Our Trek Comics editor Patrick Hayes is back with a review of this month’s issue of IDW Publishing’s Star Trek ongoing comic series: the first chapter of “The Q Gambit,” a new six-part saga.


Interior artist Tony Shasteen is responsible for this month’s regular cover, featuring John de Lancie’s Q. He holds in his hands images of Spock, Kirk, Uhura, and McCoy from the rebooted Star Trek universe, and the depictions strongly resemble their on-screen counterparts. I was very impressed with these likenesses and the colors are exceptional.

This is a brightly colored cover that will stand out against others on the shelves, with Q outlined in a thin neon teal as a result of the star over his left shoulder. I also like that the story’s title is on the front with the saga’s installment colored so readers will know what part of the epic they’re picking up. I love this image, and it’s a totally poster-worthy graphic.  Grade: A+.

The photo cover is an utter stunner, as I hadn’t read the previews for this issue: Avery Brooks’ appearance as Captain Benjamin Sisko is the last person I ever expected to see in this series, let alone on a cover. Deep Space Nine is my second favorite Trek series after the original, so I’m overjoyed at seeing how writer Mike Johnson can combine Sisko and Q with the movie crew.  Grade: A+.


For those fans of IDW’s excellent Star Trek: Countdown prequel which led into the 2009 film, your heads will explode as you read the first five pages: they focus on Ambassador Jean-Luc Picard mourning the loss of Spock after he went into the “maelstrom” — the first return into the post-Hobus supernova era of the “prime” Trek universe. Mike Johnson opens this tale in flawless style, then he has Q intrude on this solemn scene. The dialogue between the Q and Picard is every bit as good as their sparring on the television series — and Q’s opening line in the second panel on Page 5 was awesome.

The story then moves to the Abrams cast and their introduction to Q. A quick meeting between two characters on Page 7 was a classic introduction, with the final word being hilarious. Fans should know instantly what’s going on with the actions on Page 8, and I’ll admit that it wasn’t until Page 9 that I knew exactly what was happening. The character that has the realization on Page 11 was very slick, because that’s not whom I would have expected to come to the right conclusion, which made the dialogue in the second panel on Page 13 all the more fitting. The conversation on Page 15 was neat because it hearkened back to a similar conversation in The Next Generation’s “True Q.”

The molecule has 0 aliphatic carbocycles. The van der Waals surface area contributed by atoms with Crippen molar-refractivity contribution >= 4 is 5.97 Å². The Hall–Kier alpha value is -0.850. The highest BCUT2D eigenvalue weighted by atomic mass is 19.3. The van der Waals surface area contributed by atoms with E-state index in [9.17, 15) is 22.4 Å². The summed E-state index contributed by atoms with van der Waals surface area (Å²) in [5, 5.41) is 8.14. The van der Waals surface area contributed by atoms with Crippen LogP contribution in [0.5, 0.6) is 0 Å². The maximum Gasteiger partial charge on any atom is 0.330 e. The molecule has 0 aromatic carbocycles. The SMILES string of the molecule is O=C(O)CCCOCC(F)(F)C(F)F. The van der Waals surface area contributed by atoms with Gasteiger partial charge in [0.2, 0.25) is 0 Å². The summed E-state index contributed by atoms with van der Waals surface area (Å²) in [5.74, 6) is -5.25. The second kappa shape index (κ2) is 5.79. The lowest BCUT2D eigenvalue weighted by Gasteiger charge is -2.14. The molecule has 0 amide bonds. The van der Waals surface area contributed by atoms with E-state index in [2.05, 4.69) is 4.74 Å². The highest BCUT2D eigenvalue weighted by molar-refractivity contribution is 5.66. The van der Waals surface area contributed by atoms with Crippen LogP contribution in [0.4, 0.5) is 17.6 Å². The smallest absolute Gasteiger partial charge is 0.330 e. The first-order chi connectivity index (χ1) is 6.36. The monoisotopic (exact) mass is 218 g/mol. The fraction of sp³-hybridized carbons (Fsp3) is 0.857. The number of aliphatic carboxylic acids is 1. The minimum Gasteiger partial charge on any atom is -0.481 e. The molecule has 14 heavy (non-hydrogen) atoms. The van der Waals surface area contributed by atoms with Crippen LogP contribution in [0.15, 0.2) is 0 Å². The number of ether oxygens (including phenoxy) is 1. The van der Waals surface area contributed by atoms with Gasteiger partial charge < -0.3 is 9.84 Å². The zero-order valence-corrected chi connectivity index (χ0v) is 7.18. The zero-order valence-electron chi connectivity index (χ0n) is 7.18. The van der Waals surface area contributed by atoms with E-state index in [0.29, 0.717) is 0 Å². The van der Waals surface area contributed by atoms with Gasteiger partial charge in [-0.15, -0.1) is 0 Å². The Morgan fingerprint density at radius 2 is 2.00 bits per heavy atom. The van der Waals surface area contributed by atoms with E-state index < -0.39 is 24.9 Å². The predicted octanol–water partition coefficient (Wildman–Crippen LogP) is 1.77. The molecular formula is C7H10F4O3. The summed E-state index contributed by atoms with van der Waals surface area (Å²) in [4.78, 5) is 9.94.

I was ecstatic that Johnson read my mind as he used a scene from Into Darkness to address a character’s argument. This could be the Star Trek story of the year, and it’s going to continue for the next five months! Bring it on!  Grade: A+.


We welcome Tony Shasteen aboard as the artist for this six issue epic, and this is photo-realistic work on the characters. Everyone looks amazing. Just looking at Picard and Q on the opening pages made me smile, and Q’s cocky lean on Page 3 is a thing of beauty that I’ve missed in new stories. The close-ups of Picard in the second and fifth panels on Page 4 are terrific.

As fantastic as the characters look, it’s on Page 7 that I started to have concerns about Shasteen’s work on the backgrounds. It’s hard not to notice the low quality of the first interior shot of the Enterprise, which is either poor work or poor clip art inserted behind the characters. This happens several times, and in other places throughout the story, blobs of color are placed to suggest Abrams’s lens flares. What happened here? Was so much time spent on the characters there was no time left for the backgrounds?

The colors, however, are exceptional. The shading on Picard and Q’s faces, and all the characters, makes them three dimensional. I love how colors are used to show Q’s exit. The reflective sheen on Starfleet uniforms is brilliant under Shasteen’s hand. The infamous lens flares are present on the bridge, but not to the point where they eclipse the characters. The red alert sequence was extremely well done with the large panel on Page 10 being the stand out.

I’m in love with the characters and colors, but some of the backgrounds are leaving me lost.  Grade: A-.


Narration, dialogue, and the captain’s log are all the same font which was a little disappointing. Italics should have been used for the narration or log to differentiate them.

There are a few select sounds from Neil Uyetake, though, sadly, none in space. Grade: A.


Bottom line:
This first chapter of “The Q Gambit” is an outstanding opening entry, but the artwork really leaves something to be desired.  Grade: A.

– Reviewed by Comics Editor Patrick Hayes


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The Q Gambit, Part 1